At present, there are fewer studies on the consolidation characteristics of CCS and NCS, and further exploration is needed to provide data support for solving the high compressibility of CCS. In this study, consolidation tests on CCS and NCS samples were conducted. The improvement effect of cement content on the consolidation characteristics of CCS was studied, and a compression prediction model was established based on the test results, providing data references for the application of CCS. The improvement effect of nanoclay content on the consolidation characteristics of CSS was also investigated, and a compression prediction model was established for NCS with better modification effect, which was convenient for the promotion of NCS, and is expected to provide a reference for solving the high compressibility of CCS.

#### 2. Test Overview

##### 2.1. Test Materials and Equipment

The coastal soft soil used throughout this experimental test was collected from a site in Shangyu Industrial Zone, Binhai New Town, Shaoxing City, Zhejiang Province, China. The specific physical properties are summarized in Table 1. The cement used was PO 32.5 composite Portland cement, and its specific physical and mechanical properties are shown in Table 2. The nanoclay selected has high-purity and ultrafine particle size, and the properties of it are shown in Table 3. The water used was ordinary tap water. This test equipment was a fully automated oedometer (air pressure) (model TKA-STC-1F).

##### 2.2. Experimental Scheme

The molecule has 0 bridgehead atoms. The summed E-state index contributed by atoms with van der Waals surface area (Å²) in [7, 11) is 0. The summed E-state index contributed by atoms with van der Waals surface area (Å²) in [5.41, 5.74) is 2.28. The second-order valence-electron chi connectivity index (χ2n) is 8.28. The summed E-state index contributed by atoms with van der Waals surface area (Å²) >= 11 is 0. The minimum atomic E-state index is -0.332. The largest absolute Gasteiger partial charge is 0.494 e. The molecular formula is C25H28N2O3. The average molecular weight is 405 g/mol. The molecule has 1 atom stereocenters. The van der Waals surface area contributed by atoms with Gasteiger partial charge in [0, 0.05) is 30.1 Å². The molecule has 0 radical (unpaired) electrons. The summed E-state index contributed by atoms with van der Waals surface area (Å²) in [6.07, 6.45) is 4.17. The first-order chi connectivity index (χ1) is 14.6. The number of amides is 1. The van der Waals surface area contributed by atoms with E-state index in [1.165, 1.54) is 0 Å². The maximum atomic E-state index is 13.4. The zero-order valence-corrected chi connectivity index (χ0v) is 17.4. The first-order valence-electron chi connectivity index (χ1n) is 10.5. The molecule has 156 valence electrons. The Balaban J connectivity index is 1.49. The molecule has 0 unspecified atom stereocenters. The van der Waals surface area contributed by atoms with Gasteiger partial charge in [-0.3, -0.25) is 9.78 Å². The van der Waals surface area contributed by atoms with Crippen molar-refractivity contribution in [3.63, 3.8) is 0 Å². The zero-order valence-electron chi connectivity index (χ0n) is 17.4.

The rapid consolidation test method was adopted in this test, and the loading was from 12.5 kPa to 1600 kPa with the order of the loading ratio of 2, for a total of 8 pressure levels. Consolidation tests of CCS and NCS samples were conducted with 22 groups of 5 samples in each group, for a total of 110 samples.

###### 2.2.1. Design Scheme of CCS Samples

The samples were coded as CCS-X-Y, where CCS represents coastal cement soil, *X* represents its curing age, and *Y* represents its cement content. The specific sample design scheme is shown in Table 4.

###### 2.2.2. Design Scheme of NCS Samples

The samples were coded as NCS-X-Y(-Z), where NCS represents nano-modified cement soil, *X* represents its curing age, *Y* represents its cement content, and *Z* represents its nanoclay content. The specific sample design scheme is shown in Table 5.

Each set of tests was repeated 5 times, and the obtained results were processed. The investigated compression value of CCS-7-10 was taken as an example, and the results are summarized in Figure 1.

In order to better reflect the test results, two investigated data with the largest and smallest compression amounts were first removed, and then, the relative standard deviation (RSD) of the remaining three investigated data was calculated. If the RSD was less than 5%, the average value of the remaining three sets of data was directly used as the standard to analyze the test results. If the RSD was greater than or equal to 5%, a new set of five samples’ test should be carried again until the RSD was less than 5%.

After excluding the two sets of data with the largest and smallest compression amounts, the RSD of the CCS-7-10 group was 1.5% less than 5%, with an average value of 6.995, which was used as the standard value to analyze the test results. The test results of other groups were also processed according to this method.

##### 2.3. Sample Preparation

The samples of CCS and NCS were prepared according to the test scheme and geotechnical test standards [27]. The preparation steps are stated as below:(1)The coastal soft soil was crushed and soaked in water.(2)The soaked coastal soft soil is filtered by a fine sieve with 2 mm opening, and then, its moisture content is measured.(3)The bolt-type flow-plastic soil ring vibrator was put on the experimental platform.(4)The weighed quantities of coastal soft soil, cement, nanoclay, and water were mixed and stirred. Then, the combination of CCS and NCS, which was evenly mixed, was poured into the bolt-type flow-plastic soil ring vibrator with a size of 61.8 mm × 20 mm for self-compacting.